From Heart to Home

Topics: Family Discipleship Scripture: Deuteronomy 6:49

Transcript | Audio

Transcript

Good morning. Are you doing okay? Good. All right, my name is Josh Patterson. I’m one of the pastors here on staff. Just about every month I teach in Kids’ Village and have for the last 11 years. Every time I get up, I say to the kiddos, “Hey guys, let’s say thank you…” So kids, I need you to do this. Can you say, “Thank you, Mr. Bleecker”? He could barely hear you. You have to say it louder than that. Say it again. Okay, parents, adults, after the service, Michael has told me he would like for you to say that to him after every time he… So can you just say, “Thank you, Mr. Bleecker”?

I really do love teaching in Kids’ Village. Every time I’m in there, I have this thing I do with the kids where I try to make sure they’re with me. I’ll say, “Hey, I’m going to ask you a question, and if I ask you a question, I need you to respond a certain way.” I say, “If I ask you this question, there’s only one way that you respond. You lift up your hand like this and say, ’Cha-ching.’”

Let’s practice that, okay? If I say, “Are you with me?” you go, “Cha-ching.” Kids first. Are you with me? Cha-ching! Great. Now parents, adults, everybody else ready? Are you with me? Cha-ching. Okay, now I am going to need a little bit of help. I’m going to ask questions. I’m going to do this one a little bit differently than I may do on a typical Sunday. I’m going to engage you. The hope is you will help me. So are you with me? Cha-ching! Here we go.

I am unashamedly a sports fan. I grew up a sports fan. Sports were a big part of my family growing up. I grew up in Dallas, so I’m a Dallas sports fan. I love the Mavericks, I love the Rangers, I love the Stars, and I love the Dallas Cowboys. I have my entire life. I respect you if you grew up in another city and you’re a fan of the teams of that city. I’m not quite sure what to do with people who are fans of teams because of their colors or because of their mascots or things like that. I get really confused with all of that.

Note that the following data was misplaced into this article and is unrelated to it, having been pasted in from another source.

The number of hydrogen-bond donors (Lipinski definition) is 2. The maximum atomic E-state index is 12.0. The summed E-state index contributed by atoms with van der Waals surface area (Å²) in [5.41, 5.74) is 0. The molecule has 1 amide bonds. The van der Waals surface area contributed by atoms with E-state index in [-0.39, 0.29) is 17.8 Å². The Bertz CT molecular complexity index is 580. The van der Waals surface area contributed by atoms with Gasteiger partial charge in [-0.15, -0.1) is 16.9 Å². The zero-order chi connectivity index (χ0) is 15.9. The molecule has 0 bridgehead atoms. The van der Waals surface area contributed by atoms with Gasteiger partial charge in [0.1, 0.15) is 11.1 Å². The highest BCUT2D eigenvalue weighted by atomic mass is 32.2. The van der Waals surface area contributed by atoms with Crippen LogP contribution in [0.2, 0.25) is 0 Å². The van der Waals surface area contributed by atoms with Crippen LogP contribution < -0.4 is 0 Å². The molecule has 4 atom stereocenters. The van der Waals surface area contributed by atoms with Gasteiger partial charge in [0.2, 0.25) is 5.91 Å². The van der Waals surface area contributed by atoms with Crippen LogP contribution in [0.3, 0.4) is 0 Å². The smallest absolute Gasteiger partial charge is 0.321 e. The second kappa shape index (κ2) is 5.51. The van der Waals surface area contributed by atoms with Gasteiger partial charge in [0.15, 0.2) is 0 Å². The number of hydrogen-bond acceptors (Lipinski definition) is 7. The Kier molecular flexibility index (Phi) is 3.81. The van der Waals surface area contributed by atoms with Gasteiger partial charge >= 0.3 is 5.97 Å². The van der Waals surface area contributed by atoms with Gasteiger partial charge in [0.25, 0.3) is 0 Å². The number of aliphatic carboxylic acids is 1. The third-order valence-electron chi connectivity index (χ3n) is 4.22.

If you grew up in the Boston area, I expect you to cheer for the Red Sox. I expect you to love the Patriots, and I can respect that. So part of what I’m doing as I’m a sports fan… I’m teaching my little ones to love Dallas sports, and I’m teaching them and really training them, specifically with the Cowboys, to know what it means to have the privilege to cheer for America’s greatest football team. It’s just a part of what we do in our home.

Let me tell you what this looks like. We watch the games together. We sit down on Sundays. I arrange things around Sunday. Like a noon kickoff is so awful, because noon is nine minutes from now, so I feel that, but a 3:00 game is great. We will arrange the day, and we’ll sit there and watch. I’m answering questions. I’m dialoguing. We’re talking about players. I mean, this is what we do. I love this team. I talk about the glory days that were then, and the year… This is our year. I’m thinking. I’m always hoping. I’m in. I’m ready. Can I get an amen?

They know Dez caught that ball. They know that. At the end of the season we had this question, because in my house, part of loving the Cowboys means there are teams we don’t love. You’re not allowed to be a fan of the Eagles. You can’t cheer for the Redskins. You can’t love the Giants. The Chiefs? Who cares? They’re a non-factor, but there are certain teams we just can’t root for.

When DeMarco Murray got traded to the Eagles, there were questions the kids had. “What do we do? How do we respond in this situation?” I responded like any father would. “Here’s what we do. We respect the man. He played great for us, and we respect him. We wish him the best in all of life, and we pray that his team is awful.” That’s what we do. That’s how we reconcile this. I don’t see what the issue is.

Let me just say this. You transmit what you treasure. You pass on your passions. I see this with my in-laws who are massive Baylor fans. They went to Baylor. My wife went to Baylor. Her grandparents went to Baylor. Her brother and her sister went to Baylor. Her cousins went to Baylor. You went to Baylor. They teach the kids, “Put your hand on your knee like this. Then you bring it up and do the Sic ’Em.” They get them the clothes. They take them to games. They do Homecoming. They are Baylor fans. There’s just this something.

Again, as a dad, I told the kids, “Hey, here’s the deal. If you can’t get into A&M, Baylor is a fine choice. You can go there, and I wouldn’t be terribly upset about that. That’s fine.” That’s just kind of how we live with these things. But you transmit what you treasure. They love it. It’s fun for them. They’re passionate about it, and they’re giving this to the kids. It’s this good, healthy kind of environment.

The reality is we’re all doing this. It may not have anything to do with sports or colleges. It may have to do with a craft or music or a hobby or gardening or cars or hunting or fishing or electronics or kind of tinkering and building. You are passing on something. You just are. Everybody is. We transmit what we treasure. We pass on what we’re passionate about.